My Old Kentucky Home

We went from the great state of Montana down into the Wild West of Wyoming, complete with oil drilling “grasshoppers” and the iconic bronc rider stamped, carved and etched onto everything that would hold still. We experienced the beauty of the Black Hills of South Dakota. We blew (literally) across Nebraska, surrounded by wheat and corn fields. We white-knuckled it through the big cities of Missouri, while noticing that trees were already beginning to turn. We were dazzled by Kentucky’s greenery and white-fenced fields. We experienced National Parks, Monuments and Memorials. We added pins to our lanyard and stamps to our National Parks Passport. We squealed as we crossed state lines while trying to get a picture of each one.  And never, not once, did any of the kids ask if we were there yet. Or how much longer until we were.

And now, 2,242.6 miles later, we have arrived in Campbellsville, Kentucky. Our campground borders a state park with a reservoir for fishing. It has stables with horses for rent.  There are miles and miles of hiking and riding trails. It is a perfect place to call “home” for the next four months. And, as an added bonus, it’s free.

Rob and I were both hired on as Camperforce workers for Amazon, and I begin tomorrow. Rob will start next Monday. We will be working the seasonal rush, along with about 650 other Camperforce members, until December 23. I am nervous, as I always am when starting a new job, but I know that it will work out great. We should start out working a four-day week until around Thanksgiving, so we will have three days each week to explore the area. Abraham Lincoln was born not too far from here, Fort Knox is mere miles down the road. Mammoth Cave, the longest cave in the world,  is high on my list. The kids will dig deep into their home school lessons, using nature and our surroundings as their classroom.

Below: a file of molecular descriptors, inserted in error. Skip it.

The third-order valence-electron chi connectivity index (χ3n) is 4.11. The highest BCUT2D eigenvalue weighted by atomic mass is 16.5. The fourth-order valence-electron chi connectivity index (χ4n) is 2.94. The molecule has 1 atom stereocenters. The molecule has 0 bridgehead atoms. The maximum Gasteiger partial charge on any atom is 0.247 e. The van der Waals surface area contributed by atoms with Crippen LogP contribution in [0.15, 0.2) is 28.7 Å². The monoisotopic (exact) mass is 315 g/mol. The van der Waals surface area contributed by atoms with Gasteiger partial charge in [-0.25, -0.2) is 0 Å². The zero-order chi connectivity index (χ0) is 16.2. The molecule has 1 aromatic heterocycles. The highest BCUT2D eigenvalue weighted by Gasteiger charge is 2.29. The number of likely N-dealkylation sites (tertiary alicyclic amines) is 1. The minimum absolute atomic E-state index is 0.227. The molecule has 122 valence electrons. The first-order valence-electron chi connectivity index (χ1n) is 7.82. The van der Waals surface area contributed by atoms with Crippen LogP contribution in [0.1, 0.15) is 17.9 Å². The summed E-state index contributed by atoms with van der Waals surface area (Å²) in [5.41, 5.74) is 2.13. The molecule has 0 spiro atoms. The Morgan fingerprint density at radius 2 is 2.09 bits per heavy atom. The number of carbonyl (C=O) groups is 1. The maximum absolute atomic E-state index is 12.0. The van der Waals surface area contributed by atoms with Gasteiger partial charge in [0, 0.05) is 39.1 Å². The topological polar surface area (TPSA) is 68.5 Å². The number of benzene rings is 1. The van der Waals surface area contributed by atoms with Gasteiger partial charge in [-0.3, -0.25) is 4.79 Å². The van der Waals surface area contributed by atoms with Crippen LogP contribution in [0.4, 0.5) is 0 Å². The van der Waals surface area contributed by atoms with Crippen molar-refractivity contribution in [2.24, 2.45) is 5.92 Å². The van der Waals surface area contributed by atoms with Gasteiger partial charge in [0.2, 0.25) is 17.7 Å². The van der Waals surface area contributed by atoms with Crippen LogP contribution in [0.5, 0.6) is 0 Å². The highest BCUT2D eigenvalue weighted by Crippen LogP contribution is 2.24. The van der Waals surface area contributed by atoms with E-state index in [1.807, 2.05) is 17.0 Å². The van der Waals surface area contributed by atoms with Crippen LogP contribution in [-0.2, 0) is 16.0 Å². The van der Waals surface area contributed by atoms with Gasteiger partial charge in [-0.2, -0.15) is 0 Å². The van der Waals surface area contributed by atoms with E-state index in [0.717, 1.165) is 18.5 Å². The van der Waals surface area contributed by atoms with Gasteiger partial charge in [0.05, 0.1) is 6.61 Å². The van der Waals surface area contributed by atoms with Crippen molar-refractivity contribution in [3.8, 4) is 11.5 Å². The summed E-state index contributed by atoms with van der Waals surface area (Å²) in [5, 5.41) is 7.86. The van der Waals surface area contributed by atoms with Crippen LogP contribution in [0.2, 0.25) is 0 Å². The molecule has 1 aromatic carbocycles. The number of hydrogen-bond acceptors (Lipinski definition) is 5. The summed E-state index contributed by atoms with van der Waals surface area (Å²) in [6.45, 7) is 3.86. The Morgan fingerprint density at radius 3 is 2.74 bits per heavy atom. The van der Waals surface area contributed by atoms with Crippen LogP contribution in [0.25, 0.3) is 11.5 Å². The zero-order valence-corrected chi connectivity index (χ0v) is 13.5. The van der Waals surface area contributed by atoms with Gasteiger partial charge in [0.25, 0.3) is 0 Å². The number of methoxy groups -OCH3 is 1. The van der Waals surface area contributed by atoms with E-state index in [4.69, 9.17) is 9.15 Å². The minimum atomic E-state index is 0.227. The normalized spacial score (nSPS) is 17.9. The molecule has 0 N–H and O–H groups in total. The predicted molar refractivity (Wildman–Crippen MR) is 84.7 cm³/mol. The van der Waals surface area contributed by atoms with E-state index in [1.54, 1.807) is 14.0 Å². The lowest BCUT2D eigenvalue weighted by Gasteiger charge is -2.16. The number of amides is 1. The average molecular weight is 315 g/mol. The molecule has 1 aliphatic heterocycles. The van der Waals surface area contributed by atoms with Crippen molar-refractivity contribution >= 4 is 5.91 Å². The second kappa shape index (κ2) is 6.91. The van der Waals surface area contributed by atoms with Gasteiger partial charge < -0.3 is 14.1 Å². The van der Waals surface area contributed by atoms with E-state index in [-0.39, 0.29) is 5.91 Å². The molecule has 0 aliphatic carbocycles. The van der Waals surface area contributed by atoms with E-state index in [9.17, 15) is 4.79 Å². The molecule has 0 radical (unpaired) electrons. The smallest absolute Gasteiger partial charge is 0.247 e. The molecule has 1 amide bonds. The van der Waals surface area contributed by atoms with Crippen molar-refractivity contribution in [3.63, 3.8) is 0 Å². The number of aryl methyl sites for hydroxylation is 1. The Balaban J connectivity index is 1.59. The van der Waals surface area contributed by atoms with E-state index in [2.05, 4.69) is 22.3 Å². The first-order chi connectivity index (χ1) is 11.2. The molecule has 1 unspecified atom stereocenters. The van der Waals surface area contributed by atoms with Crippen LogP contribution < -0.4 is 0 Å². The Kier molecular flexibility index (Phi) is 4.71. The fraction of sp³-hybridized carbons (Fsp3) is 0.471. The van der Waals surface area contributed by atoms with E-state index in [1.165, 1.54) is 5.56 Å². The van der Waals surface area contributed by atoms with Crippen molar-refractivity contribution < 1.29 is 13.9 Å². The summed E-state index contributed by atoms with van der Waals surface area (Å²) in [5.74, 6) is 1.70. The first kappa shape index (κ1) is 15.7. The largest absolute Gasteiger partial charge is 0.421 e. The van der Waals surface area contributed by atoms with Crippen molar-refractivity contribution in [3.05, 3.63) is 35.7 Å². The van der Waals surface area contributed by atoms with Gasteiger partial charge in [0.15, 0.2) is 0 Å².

As summer slowly steps aside making room for fall, we find ourselves in a place unlike anywhere we have lived before. The trees are different, the birds and bugs as well. It is a whole new world to explore. New country to experience. New lessons to learn.

While the rain pours down outside, I keep thinking to myself, Oh my goodness, we are in Kentucky. We did it. We really did it.

Yes, we did.

Little Bighorn

I usually have a hard time visualizing events that took place when we visit a battlefield, but at the Little Bighorn Battlefield, there are markers scattered all over the grounds. You can see where the soldiers were running for their lives. You can see where they tried to make a stand. And you can see where they fell.

You can see where 220 soldiers, scouts and civilians are buried together under a single monument. Many of the officers were taken home to be buried. Custer himself is buried at West Point. There is a mass grave for the horses as well.

You can almost see the Native’s down in their camp on the river. The women and children running for the trees, the warriors coming out ready to defend their families, their way of life, their freedom. And you can see where some of them fell as well.

There are ceremonies every year honoring the men who fell on June 25th and 26th, 1865.

The Monument is beautifully preserved and documented. And it is powerful. Very, very powerful.